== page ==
“Wait!” Jasna hissed, grabbing Zirchev’s cloak.
“Every moment we waste, another Traladaran perishes,” the queen said.
The shrike looked up from where she’d been kneeling at the edge of the game trail, and then stood, brushing leaves and twigs from her white gown. She succeeded in smearing the mud around a bit.
“Goldy says that we will waste a few more moments,” Jasna said, translating as the shrike spoke, “‘or we will be the ones to perish.’”
The shrike held several small stones in one hand. She worked one between her thumb and forefinger, touching it to the dimly glowing blue gem on the back of her bracer, then manipulated the rest of the stones — six in all — until she’d touched each of them to the dragonstone. Then she wound her arm back, and threw the handful of pebbles into a high arc.
She waited a span of several breaths, then glanced down at the flickering gem adorning her golden bracer. She passed her fingers over it a few times, then nodded, as if to herself. She snapped a sturdy twig from a low-hanging branch and began to scratch at an undisturbed part of the muddy path.
“This is not the time for art lessons,” Petra huffed.
“No, look. This could be the river,” Zirchev said, pointing towards a trio of wavy lines. “And here — these dots indicate the tents?”
The shrike glanced up at the Huntsman, gave a quick nod. She reached into a pouch at her waist and drew out a handful of stones.
Gleaming stones. Gems, they all saw, as she started scattering them here and there around the muddy representation of the riverside camp.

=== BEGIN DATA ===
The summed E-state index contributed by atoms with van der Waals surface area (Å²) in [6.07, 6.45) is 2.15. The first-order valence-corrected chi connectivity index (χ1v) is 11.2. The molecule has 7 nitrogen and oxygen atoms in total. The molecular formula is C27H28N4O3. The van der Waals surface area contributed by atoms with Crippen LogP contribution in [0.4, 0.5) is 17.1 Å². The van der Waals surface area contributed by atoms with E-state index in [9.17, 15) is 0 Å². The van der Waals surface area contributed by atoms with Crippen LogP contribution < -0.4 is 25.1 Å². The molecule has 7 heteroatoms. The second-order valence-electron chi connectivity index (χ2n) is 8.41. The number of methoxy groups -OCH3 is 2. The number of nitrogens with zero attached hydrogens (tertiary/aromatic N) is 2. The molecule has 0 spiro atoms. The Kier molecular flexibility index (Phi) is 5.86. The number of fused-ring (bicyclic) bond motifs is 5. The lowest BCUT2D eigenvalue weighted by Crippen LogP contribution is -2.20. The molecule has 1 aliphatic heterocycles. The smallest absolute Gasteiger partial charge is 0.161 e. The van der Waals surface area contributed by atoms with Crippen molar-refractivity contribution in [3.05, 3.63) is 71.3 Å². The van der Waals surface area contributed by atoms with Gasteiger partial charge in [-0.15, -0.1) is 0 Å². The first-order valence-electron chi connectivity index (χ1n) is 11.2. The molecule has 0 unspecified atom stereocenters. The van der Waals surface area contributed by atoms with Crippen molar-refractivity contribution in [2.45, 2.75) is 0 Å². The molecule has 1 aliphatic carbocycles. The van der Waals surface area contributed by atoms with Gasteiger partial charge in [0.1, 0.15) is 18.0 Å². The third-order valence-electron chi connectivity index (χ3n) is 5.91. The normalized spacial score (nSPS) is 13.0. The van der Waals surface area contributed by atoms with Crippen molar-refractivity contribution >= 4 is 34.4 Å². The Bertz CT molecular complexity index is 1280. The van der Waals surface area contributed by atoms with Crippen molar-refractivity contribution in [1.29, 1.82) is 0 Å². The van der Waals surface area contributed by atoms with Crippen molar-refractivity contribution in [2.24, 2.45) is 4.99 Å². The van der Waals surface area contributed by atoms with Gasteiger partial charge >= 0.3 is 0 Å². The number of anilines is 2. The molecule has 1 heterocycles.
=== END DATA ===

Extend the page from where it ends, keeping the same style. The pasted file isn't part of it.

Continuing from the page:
The soldiers gasped. Zirchev’s eyes widened, and even the queen drew in a sharp breath.
“‘Here is the approaching horde,’” Brynne said, before Jasna could start translating.
“Her Old Traladaran is better than yours,” Katarin whispered. “You told the Huntsman to ‘halt,’ not ‘wait.’ You can’t speak like that to an elder.”
“I’m older than he is right now,” Jasna whispered back. “I’ve got two thousand years on him.”
“Years that have yet to happen don’t count,” Morana said. “Now hush, I’m trying to listen.”
“‘…. Will keep up a cover fire from these points while the swordsmen form a line down to the river’s edge.’”
“And how do you propose we do that with barely a dozen arrows apiece?” the queen asked, folding her arms.
The shrike held up the twig with which she’d been indicating points on her hastily scrawled and bejeweled map. She spoke three short words.
“She says you’d better start scrounging for sticks,” Jasna supplied.
The queen’s back straightened, and she rose from where she’d been squatting beside the Huntsman.
“You will school your tone, you—“
The shrike clapped her hands.
“Well, go on,” Jasna said, making ‘shooing’ motions with her hands. “Every moment you waste, the more blood those gnolls are going to spill.”
The queen turned, and stalked away as the bowmen sprang into motion, the swordsmen quick to follow.
“You curry no favor with the queen with your tone, little one,” Zirchev warned, as he, too, went in search of arrow-length branches amidst the winter-bare woods.
“What?” Jasna asked, glancing around at the other Handmaidens. “I never asked for her grace when she was Immortal, why should I start now?”